BY DAVID PERRYMAN
Roughly once every 2½ minutes, around the clock, 24 four hours per day, a man or woman who served in World War II and experienced its sights and sounds and its terrors and triumphs passes on. They are now mostly in their 90’s and are dying quickly – at the rate of about 555 a day, according to recent US Veterans Administration figures.
In 2004, my dad passed away. He had served in the Pacific with an air squadron formed at Burns Flat at the Clinton Sherman Naval Air Station. This week, my brother and I traveled to Illinois for the funeral of our Uncle Albert, another farm boy who did his part to insure that you and I have the opportunity to do ours.
Albert’s heart was tied to the land and the people who labor every day to make this country great. For that reason, on Dec. 8, 1941, the very day that President Franklin Roosevelt delivered his famous “Day of Infamy Speech” to a joint session of Congress, Albert enlisted in the U.S. Navy. His fire control training lasted a short six months and his orders came to join a brand new battleship, the BB-61, designated the USS Iowa.
Albert was on board when the ship was commissioned on Feb. 22, 1943 and set sail from Chesapeake Bay under the motto of “Our Liberties We Prize, Our Rights We Will Maintain.” Uncle Albert’s duty station was one of the Iowa’s big 16-inch, .50 caliber guns and it was he who fired the first shell in battle from that ship and fired the next 1,999 from that gun.
He was with the Iowa in both the Atlantic and Pacific Theaters and when it transported President Franklin D. Roosevelt to Africa on his way to a meeting with Winston Churchill and Josef Stalin in Tehran and back home again in the fall of 1943.
He made sure that those big guns were accurate at 23 miles when they shelled the beachheads of Kwajalein, Eniwetoch and Iwo Jima to give U.S. Marines cover as they advance amphibious landings. His guns screened aircraft carriers operating in the Marshall Islands and supported air strikes against a half a dozen other islands like Palau and Wake.
Accuracy paid off in the shelling of Saipan and Tinian as they blew up ammunition dumps. From the time it was commissioned until the end of the war, my Uncle Albert Ebel and 2,500 others served nobly on the USS Iowa through battle after battle including Japanese torpedoes and kamikaze pilots.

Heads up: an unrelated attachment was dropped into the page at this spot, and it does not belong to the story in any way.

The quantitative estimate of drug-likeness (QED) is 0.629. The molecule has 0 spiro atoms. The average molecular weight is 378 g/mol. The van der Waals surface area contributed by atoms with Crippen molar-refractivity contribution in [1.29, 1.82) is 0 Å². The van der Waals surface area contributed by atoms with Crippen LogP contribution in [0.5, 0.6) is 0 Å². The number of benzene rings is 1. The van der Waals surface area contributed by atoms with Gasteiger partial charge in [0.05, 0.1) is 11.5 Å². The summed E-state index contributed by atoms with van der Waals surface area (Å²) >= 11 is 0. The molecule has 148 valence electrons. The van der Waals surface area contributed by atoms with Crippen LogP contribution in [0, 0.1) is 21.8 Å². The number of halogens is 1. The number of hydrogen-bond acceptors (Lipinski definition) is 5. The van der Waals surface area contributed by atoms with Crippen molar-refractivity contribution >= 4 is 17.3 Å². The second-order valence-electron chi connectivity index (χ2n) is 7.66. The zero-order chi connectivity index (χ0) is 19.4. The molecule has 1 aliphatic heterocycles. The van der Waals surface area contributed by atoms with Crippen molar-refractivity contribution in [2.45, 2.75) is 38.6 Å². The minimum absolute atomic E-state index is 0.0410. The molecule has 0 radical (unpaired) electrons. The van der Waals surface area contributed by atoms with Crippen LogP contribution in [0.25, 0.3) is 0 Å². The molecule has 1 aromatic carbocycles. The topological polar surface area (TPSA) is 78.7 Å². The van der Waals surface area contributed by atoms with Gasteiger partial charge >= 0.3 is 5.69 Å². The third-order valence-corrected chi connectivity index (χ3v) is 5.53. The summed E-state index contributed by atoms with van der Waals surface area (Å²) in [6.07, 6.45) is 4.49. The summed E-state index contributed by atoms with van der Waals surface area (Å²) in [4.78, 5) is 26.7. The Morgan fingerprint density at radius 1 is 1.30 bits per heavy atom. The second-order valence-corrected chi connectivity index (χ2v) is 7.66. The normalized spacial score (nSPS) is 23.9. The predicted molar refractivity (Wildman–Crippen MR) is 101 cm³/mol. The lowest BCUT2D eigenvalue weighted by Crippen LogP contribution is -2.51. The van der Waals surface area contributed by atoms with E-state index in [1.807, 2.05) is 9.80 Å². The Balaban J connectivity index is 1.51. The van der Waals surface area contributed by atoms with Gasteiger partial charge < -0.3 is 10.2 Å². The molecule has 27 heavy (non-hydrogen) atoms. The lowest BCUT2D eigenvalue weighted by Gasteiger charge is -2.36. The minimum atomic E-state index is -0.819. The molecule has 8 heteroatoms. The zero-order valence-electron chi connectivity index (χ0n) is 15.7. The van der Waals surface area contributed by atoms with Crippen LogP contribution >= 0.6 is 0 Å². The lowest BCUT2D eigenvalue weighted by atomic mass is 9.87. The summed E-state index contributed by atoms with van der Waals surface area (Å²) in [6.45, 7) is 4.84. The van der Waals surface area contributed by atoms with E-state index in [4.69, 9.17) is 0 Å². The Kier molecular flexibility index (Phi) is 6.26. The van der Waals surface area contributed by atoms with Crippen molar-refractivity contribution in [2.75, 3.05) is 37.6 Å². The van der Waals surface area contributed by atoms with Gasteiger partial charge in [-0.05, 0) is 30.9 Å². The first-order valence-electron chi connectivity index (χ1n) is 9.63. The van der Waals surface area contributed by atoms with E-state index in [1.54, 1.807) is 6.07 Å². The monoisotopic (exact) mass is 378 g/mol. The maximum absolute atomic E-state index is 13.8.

On Aug. 27, 1945 the USS Iowa entered Sagami Bay along with the USS Missouri to oversee the surrender of the Yokosuka Naval Arsenal and two days later entered Tokyo Bay as the flagship of the Third Fleet for the surrender ceremony on Sept. 2.
The war was over but beginning in October 1945, the crew of the USS Iowa became part of Operation Magic Carpet where nearly 400 ships of war became Liberty Ships repatriating over eight million military personnel.
Among those picked up by the USS Iowa were 2,000 American POW’s who had been held by the Japanese. Most were so emaciated and weak that they could barely salute the flag as they boarded the ship. As they came aboard to the band playing the national anthem, Albert recalled that rescued and rescuer alike were not just shedding tears, they were all crying out loud together.
Through the years, Albert has been president and chairman of the USS Iowa Association and museum committee and was an invited guest to the May 29, 2004 dedication of the World War II Memorial in Washington D.C.
Albert did his part for this country. Are you doing yours? As we have observed before, it is not an easy job. It takes commitment and perseverance.
Doing your part involves learning about the issues from a variety of sources and not just from a single news outlet with an agenda. Doing your part is not accepting the sound bites but digging deeper with empathy and compassion for those who are not able to protect themselves.
Doing our part is realizing this Independence Day that our enemies are not the members of the other political party but are instead those who threaten the peace and opportunities that the members of our military have worked so hard to preserve.
Doing our part is overcoming apathy by cherishing and exercising the right to vote.
As you see the flag pass by or hear the national anthem played or watch fireworks explode overhead, look deeply into the eyes of another American, consider what has been done for you and consider whether you are willing to do that for them. If not, why not?
– David Perryman, a Chickasha Democrat, represents District 56 in the Oklahoma House of Representatives